Figure 3 illustrates a simple interaction between a publisher and subscriber using an MQTT broker. As shown, a producer of information connects to an MQTT broker. Similarly, a consumer of information connects to the MQTT broker. The consumer subscribes to a topic, defined here as /home/alarms/1/status. This example topic identifies the change in status of a home’s alarm system for zone 1. When the producer has information to share, it publishes a message to the broker, which then shares the information to all subscribers of this topic.
Figure 3. A simple interaction between Message Queuing Telemetry Transport agents
Note the structure of the topic being shared here. It looks similar to a file system hierarchy, which simplifies the organization of topics. This hierarchical form of resources is also popular in protocol architectures such as REST.
MQTT even allows a form of wildcards to simplify the subscription process. If a subscriber wanted the status of all alarms, he or she could simply subscribe to /home/alarms/+/status, which would notify the subscriber of any alarm status changes. The complete subtree could also be subscribed with the topic /home/#, which would subscribe to all events under /home.
Quality of Service
MQTT permits the definition of quality of service (QoS). Three levels of QoS exist in MQTT:
QoS 0. This level means “at most once” delivery (best effort). Messages are not acknowledged, which makes this a “fire and forget” approach.
QoS 1. This level means “at least once” deliver. A subscriber may get the message more than once, but the receiver is allowed to acknowledge receipt.
QoS 2. The slowest but highest guarantee QoS level is 2. QoS 2 means “only once” and involves a four-stage handshake for delivery. This level is the slowest but also the safest of the QoS levels.
Your choice of QoS level is based on the data and the importance of their delivery.
Message Queuing Telemetry Transport Brokers
With the growing popularity of MQTT as an enabler of IoT, you’ll find MQTT in open source apps and a number of products. One comprehensive IoT solution that includes MQTT is Intel® IoT Gateway solutions.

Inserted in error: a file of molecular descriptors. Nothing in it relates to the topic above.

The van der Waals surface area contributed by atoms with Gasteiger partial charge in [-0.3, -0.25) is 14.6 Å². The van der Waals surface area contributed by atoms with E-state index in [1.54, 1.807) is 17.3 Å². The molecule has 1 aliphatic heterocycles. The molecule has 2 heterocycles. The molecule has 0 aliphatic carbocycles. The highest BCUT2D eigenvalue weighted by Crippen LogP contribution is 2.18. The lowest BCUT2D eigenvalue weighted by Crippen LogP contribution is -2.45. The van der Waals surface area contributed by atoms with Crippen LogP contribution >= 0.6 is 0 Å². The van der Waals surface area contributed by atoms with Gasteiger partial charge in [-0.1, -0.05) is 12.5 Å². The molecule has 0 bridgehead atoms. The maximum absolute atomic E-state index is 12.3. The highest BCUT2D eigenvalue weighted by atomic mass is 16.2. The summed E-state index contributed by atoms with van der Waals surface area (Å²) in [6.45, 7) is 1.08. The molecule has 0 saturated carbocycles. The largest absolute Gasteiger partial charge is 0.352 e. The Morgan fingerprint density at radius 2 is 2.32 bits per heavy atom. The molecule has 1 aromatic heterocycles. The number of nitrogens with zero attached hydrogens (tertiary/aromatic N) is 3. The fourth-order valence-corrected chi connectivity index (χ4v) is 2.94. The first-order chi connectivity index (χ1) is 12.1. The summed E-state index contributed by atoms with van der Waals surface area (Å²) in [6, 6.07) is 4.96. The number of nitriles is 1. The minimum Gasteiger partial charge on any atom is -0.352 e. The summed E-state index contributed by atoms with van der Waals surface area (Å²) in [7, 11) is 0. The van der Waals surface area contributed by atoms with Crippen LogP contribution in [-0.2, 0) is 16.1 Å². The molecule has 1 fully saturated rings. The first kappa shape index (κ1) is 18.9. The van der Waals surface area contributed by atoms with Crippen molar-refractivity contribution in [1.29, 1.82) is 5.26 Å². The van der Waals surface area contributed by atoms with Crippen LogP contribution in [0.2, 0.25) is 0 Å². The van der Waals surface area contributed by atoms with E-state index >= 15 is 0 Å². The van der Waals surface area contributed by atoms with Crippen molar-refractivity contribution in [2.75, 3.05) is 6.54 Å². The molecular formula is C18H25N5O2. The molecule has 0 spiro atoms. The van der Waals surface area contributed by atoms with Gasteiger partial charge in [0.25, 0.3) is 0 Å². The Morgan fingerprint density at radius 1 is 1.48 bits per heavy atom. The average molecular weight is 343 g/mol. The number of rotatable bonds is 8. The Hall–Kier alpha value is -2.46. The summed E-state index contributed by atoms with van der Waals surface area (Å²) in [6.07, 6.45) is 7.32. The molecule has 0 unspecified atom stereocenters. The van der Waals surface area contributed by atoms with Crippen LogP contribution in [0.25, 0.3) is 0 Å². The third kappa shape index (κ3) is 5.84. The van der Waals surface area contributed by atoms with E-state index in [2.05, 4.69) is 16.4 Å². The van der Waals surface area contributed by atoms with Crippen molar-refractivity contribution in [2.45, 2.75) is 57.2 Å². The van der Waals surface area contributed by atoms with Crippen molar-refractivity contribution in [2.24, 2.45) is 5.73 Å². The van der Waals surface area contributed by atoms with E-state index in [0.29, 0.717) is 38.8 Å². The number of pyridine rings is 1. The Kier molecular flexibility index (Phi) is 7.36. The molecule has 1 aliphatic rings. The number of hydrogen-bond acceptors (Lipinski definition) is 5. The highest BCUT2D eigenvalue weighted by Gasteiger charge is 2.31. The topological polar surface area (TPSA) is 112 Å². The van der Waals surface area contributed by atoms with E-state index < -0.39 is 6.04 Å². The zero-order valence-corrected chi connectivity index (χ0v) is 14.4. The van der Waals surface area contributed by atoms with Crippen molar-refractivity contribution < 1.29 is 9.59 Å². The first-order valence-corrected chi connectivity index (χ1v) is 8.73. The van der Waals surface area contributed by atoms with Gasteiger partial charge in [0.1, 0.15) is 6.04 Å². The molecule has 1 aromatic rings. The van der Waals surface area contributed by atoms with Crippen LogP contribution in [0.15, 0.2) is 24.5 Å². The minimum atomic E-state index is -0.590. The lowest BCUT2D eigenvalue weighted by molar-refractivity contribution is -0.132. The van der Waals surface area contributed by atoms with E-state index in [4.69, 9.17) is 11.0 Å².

This family of products enables secure interconnections among sensors, devices, and the cloud. These prevalidated and application-ready platforms include manageability; security; and a wide variety of connectivity options, such as ZigBee*, cellular networks, Bluetooth*, USB, Wi-Fi*, and of course protocols such as MQTT and Modbus.
Based on market needs, you’ll find three variants of the Intel® IoT Gateways, with different input/output options and focuses on industrial and energy, transportation, and combined options. Even with these differences, however, all include common manageability and provisioning, data and end point security, and runtime environments. Each runs on the secure and stable Wind River* Linux*.
A key benefit of Intel® IoT Gateways is the McAfee® Embedded Control security technologies. McAfee® Embedded Control handles changes to the device based on policy while tracking all changes to allow complete visibility and accountability for a continuous audit trail.
MQTT and Modbus help advance the IoT in a complementary way. Using Modbus as a local interface to manage devices and MQTT as a global protocol to expand the reach of those devices’ data, each serves an important role. The Intel® IoT Gateways provide an easy and secure way to build the IoT now and in the future.
Visit this site to learn more:
- Explore the IoT gateway offerings to compare features and necessities.